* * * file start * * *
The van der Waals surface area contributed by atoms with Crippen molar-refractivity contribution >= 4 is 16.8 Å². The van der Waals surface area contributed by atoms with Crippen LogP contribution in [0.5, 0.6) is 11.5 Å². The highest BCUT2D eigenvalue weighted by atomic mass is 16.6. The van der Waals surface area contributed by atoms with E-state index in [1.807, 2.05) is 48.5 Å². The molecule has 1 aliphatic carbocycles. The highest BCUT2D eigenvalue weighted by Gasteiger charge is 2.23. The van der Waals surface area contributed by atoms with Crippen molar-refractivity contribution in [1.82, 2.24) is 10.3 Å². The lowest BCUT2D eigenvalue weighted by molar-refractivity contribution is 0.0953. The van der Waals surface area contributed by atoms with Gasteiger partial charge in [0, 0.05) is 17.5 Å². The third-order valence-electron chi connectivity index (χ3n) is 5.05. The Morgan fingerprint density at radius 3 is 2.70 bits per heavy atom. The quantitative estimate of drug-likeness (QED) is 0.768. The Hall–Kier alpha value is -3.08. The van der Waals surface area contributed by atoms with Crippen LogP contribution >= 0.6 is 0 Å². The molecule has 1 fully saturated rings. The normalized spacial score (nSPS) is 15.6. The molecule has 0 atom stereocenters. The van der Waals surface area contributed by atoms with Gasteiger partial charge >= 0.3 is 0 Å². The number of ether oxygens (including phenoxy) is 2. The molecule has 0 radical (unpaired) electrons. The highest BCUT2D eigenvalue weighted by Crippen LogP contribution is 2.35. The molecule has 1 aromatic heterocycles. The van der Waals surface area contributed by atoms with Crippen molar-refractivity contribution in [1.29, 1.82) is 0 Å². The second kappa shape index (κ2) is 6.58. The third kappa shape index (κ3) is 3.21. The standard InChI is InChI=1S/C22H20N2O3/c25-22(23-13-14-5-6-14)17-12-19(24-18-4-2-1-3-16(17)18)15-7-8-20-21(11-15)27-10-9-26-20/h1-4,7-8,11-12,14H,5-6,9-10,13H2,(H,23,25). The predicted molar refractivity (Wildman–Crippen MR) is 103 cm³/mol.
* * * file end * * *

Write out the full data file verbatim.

The van der Waals surface area contributed by atoms with Crippen molar-refractivity contribution >= 4 is 16.8 Å². The van der Waals surface area contributed by atoms with Crippen LogP contribution in [0.5, 0.6) is 11.5 Å². The highest BCUT2D eigenvalue weighted by atomic mass is 16.6. The van der Waals surface area contributed by atoms with E-state index in [1.807, 2.05) is 48.5 Å². The molecule has 1 aliphatic carbocycles. The highest BCUT2D eigenvalue weighted by Gasteiger charge is 2.23. The van der Waals surface area contributed by atoms with Crippen molar-refractivity contribution in [1.82, 2.24) is 10.3 Å². The lowest BCUT2D eigenvalue weighted by molar-refractivity contribution is 0.0953. The van der Waals surface area contributed by atoms with Gasteiger partial charge in [0, 0.05) is 17.5 Å². The third-order valence-electron chi connectivity index (χ3n) is 5.05. The Morgan fingerprint density at radius 3 is 2.70 bits per heavy atom. The quantitative estimate of drug-likeness (QED) is 0.768. The Hall–Kier alpha value is -3.08. The van der Waals surface area contributed by atoms with Crippen LogP contribution >= 0.6 is 0 Å². The molecule has 1 fully saturated rings. The normalized spacial score (nSPS) is 15.6. The molecule has 0 atom stereocenters. The van der Waals surface area contributed by atoms with Gasteiger partial charge >= 0.3 is 0 Å². The number of ether oxygens (including phenoxy) is 2. The molecule has 0 radical (unpaired) electrons. The highest BCUT2D eigenvalue weighted by Crippen LogP contribution is 2.35. The molecule has 1 aromatic heterocycles. The van der Waals surface area contributed by atoms with Crippen molar-refractivity contribution in [1.29, 1.82) is 0 Å². The second kappa shape index (κ2) is 6.58. The third kappa shape index (κ3) is 3.21. The standard InChI is InChI=1S/C22H20N2O3/c25-22(23-13-14-5-6-14)17-12-19(24-18-4-2-1-3-16(17)18)15-7-8-20-21(11-15)27-10-9-26-20/h1-4,7-8,11-12,14H,5-6,9-10,13H2,(H,23,25). The predicted molar refractivity (Wildman–Crippen MR) is 103 cm³/mol.